English version

buffer

From Longman Dictionary of Contemporary Englishbufferbuff‧er1 /ˈbʌfə $ -ər/ noun [countable]  1 protectionPROTECT someone or something that protects one thing or person from being harmed by anotherbuffer against Eastern Europe was important to Russia as a buffer against the West.buffer between She often had to act as a buffer between father and son.2 railwayTTT one of the two special metal springs on the front or back of a train or at the end of a railway track, to take the shock if the train hits something3 buffer zone4 buffer state5 computerCOMPUTERTD a place in a computer’s memory for storing information temporarily6 personOLD/NOT YOUNG British English old-fashioned an old man who is not good at managing things He’s a nice old buffer.7 for polishingDTCLEAN something used to polish a surface8 run into/hit the buffers
Examples from the Corpus
bufferThe U.N. forces will act as a buffer between the warring sides.Farmers want the government to set minimum prices as a buffer against market changes.I can tell you one thing, I won't be here to be used as a buffer.Somehow you must organize a buffer between you and any mail delivery system.The subsystems include texture mapping support, double buffer colour animation and hardware image processing.All samples were assayed at a 50% dilution in immunoassay buffer and corrected for dilution after subtraction of the assay detection limit.It depends upon many variables such as net charge, type of buffer, time, applied potential difference, etc.Take a look at the piping detail above the buffer beam.There'd been assumptions, hadn't there, made very happily and very easily, and they smashed into the buffers.Recovery from this sort of error is possible by increasing the size of the buffer.Without the buffer of the trees, the noise from the highway would be unbearable.
Related topics: Computers
bufferbuffer2 verb [transitive]  1 REDUCEto reduce the bad effects of something Consumer spending is buffering the effects of the recession.2 if a computer buffers information, it holds it for a short while before using it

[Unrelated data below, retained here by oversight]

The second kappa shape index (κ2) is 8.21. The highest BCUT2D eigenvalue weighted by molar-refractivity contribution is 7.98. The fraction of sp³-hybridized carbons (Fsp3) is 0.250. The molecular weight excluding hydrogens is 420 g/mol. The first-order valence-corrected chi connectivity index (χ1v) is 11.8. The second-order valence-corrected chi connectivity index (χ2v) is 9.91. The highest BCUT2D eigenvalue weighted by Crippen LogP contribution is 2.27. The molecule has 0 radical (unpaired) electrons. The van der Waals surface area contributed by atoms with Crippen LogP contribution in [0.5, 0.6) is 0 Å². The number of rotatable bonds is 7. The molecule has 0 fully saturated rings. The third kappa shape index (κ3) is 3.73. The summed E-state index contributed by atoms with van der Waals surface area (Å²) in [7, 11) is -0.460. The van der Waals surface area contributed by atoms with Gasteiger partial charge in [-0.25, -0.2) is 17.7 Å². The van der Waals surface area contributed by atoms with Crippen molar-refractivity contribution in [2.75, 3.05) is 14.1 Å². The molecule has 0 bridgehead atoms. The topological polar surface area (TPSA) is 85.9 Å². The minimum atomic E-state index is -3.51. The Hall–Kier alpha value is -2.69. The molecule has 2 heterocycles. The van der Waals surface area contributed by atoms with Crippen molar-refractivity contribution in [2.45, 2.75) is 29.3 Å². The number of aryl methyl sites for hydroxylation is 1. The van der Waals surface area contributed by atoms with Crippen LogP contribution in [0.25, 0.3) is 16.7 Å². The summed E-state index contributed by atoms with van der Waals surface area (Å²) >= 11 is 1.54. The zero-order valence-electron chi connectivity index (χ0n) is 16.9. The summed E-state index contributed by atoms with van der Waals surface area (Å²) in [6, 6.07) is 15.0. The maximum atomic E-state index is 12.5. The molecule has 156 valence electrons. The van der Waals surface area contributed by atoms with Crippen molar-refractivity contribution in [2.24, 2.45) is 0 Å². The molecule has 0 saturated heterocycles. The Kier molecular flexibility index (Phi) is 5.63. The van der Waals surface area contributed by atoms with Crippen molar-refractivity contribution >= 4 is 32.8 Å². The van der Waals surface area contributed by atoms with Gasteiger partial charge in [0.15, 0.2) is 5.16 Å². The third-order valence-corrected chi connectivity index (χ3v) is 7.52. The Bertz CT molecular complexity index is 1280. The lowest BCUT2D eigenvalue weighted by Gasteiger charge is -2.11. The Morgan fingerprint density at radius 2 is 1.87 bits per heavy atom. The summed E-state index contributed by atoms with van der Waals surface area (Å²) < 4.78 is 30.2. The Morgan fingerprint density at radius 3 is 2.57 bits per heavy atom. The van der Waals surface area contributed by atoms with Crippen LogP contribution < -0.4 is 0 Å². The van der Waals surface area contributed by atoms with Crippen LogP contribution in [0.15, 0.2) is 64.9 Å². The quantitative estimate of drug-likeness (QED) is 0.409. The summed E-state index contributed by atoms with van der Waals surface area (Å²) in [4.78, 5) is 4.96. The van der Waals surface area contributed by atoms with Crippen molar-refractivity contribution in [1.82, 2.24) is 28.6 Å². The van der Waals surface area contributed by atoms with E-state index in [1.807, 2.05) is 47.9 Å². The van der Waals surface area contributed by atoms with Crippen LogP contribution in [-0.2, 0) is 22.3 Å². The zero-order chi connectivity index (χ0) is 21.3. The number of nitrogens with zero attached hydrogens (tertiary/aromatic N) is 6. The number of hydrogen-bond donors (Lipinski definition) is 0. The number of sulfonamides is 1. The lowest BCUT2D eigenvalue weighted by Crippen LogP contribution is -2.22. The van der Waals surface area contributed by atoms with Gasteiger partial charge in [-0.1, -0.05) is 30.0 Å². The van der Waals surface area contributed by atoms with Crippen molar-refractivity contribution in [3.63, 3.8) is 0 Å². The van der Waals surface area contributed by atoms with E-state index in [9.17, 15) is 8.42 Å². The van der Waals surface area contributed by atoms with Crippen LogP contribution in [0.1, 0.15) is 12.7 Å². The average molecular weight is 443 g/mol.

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Examples from the Corpus
bufferA confidant and social support buffers a woman against the losses of retirement, widowhood, moves, and deaths.Their savings helped to buffer the effects of the recession.These are buffered to some extent by coral sand and gravel.The resulting salt mix has a high alkalinity reserve and is well buffered with extra calcium.Aside from buffering your water, it offers good external and internal surfaces for aerobic and anaerobic bacteria.
From Longman Business Dictionarybufferbuff‧er /ˈbʌfə-ər/ noun [countable]1COMPUTING a place in a computer’s memory for storing information temporarilyAny data still in the file buffer is written to the file before the file is closed.2something that protects something from unpleasant effectsMany managers raised cash as a buffer against falling stocks last year, easing their overall losses.
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Verb table
buffer
Simple Form
Present
theybuffer
itbuffers
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Past
it, theybuffered
Present perfect
theyhave buffered
ithas buffered
Past perfect
it, theyhad buffered
Future
it, theywill buffer
Future perfect
it, theywill have buffered
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Continuous Form
Present
theyare buffering
itis buffering
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Past
theywere buffering
itwas buffering
Present perfect
theyhave been buffering
ithas been buffering
Past perfect
it, theyhad been buffering
Future
it, theywill be buffering
Future perfect
it, theywill have been buffering
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